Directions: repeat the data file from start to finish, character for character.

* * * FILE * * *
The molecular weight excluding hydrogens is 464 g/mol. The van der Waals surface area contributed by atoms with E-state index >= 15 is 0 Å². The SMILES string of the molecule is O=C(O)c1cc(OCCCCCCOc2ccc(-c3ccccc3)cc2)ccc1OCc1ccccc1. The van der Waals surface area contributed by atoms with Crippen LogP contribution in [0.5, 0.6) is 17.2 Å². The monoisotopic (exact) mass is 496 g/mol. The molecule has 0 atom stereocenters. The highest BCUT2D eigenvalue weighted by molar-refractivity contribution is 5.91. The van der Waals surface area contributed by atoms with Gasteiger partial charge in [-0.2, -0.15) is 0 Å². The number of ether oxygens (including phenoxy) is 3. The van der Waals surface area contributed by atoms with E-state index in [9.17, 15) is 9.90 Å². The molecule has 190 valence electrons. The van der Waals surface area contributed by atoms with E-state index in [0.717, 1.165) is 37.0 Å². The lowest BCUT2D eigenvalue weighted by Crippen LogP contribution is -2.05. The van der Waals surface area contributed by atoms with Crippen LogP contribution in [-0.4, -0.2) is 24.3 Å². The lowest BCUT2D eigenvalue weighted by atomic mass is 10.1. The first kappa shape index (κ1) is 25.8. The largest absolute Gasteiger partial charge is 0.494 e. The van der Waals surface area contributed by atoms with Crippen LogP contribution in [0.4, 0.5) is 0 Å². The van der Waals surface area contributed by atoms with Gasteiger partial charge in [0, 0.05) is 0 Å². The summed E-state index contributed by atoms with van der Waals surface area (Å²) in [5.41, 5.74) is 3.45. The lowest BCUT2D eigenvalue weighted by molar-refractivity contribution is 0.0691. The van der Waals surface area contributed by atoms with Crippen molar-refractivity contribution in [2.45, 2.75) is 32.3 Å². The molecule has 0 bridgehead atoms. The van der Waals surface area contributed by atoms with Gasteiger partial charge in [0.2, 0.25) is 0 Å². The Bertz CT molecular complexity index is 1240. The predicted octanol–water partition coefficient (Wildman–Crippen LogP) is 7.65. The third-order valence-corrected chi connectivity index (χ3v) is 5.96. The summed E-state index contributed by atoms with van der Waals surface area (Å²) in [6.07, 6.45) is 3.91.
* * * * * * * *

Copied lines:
The molecular weight excluding hydrogens is 464 g/mol. The van der Waals surface area contributed by atoms with E-state index >= 15 is 0 Å². The SMILES string of the molecule is O=C(O)c1cc(OCCCCCCOc2ccc(-c3ccccc3)cc2)ccc1OCc1ccccc1. The van der Waals surface area contributed by atoms with Crippen LogP contribution in [0.5, 0.6) is 17.2 Å². The monoisotopic (exact) mass is 496 g/mol. The molecule has 0 atom stereocenters. The highest BCUT2D eigenvalue weighted by molar-refractivity contribution is 5.91. The van der Waals surface area contributed by atoms with Gasteiger partial charge in [-0.2, -0.15) is 0 Å². The number of ether oxygens (including phenoxy) is 3. The van der Waals surface area contributed by atoms with E-state index in [9.17, 15) is 9.90 Å². The molecule has 190 valence electrons. The van der Waals surface area contributed by atoms with E-state index in [0.717, 1.165) is 37.0 Å². The lowest BCUT2D eigenvalue weighted by Crippen LogP contribution is -2.05. The van der Waals surface area contributed by atoms with Crippen LogP contribution in [-0.4, -0.2) is 24.3 Å². The lowest BCUT2D eigenvalue weighted by atomic mass is 10.1. The first kappa shape index (κ1) is 25.8. The largest absolute Gasteiger partial charge is 0.494 e. The van der Waals surface area contributed by atoms with Crippen LogP contribution in [0.4, 0.5) is 0 Å². The van der Waals surface area contributed by atoms with Gasteiger partial charge in [0, 0.05) is 0 Å². The summed E-state index contributed by atoms with van der Waals surface area (Å²) in [5.41, 5.74) is 3.45. The lowest BCUT2D eigenvalue weighted by molar-refractivity contribution is 0.0691. The van der Waals surface area contributed by atoms with Crippen molar-refractivity contribution in [2.45, 2.75) is 32.3 Å². The molecule has 0 bridgehead atoms. The van der Waals surface area contributed by atoms with Gasteiger partial charge in [0.2, 0.25) is 0 Å². The Bertz CT molecular complexity index is 1240. The predicted octanol–water partition coefficient (Wildman–Crippen LogP) is 7.65. The third-order valence-corrected chi connectivity index (χ3v) is 5.96. The summed E-state index contributed by atoms with van der Waals surface area (Å²) in [6.07, 6.45) is 3.91.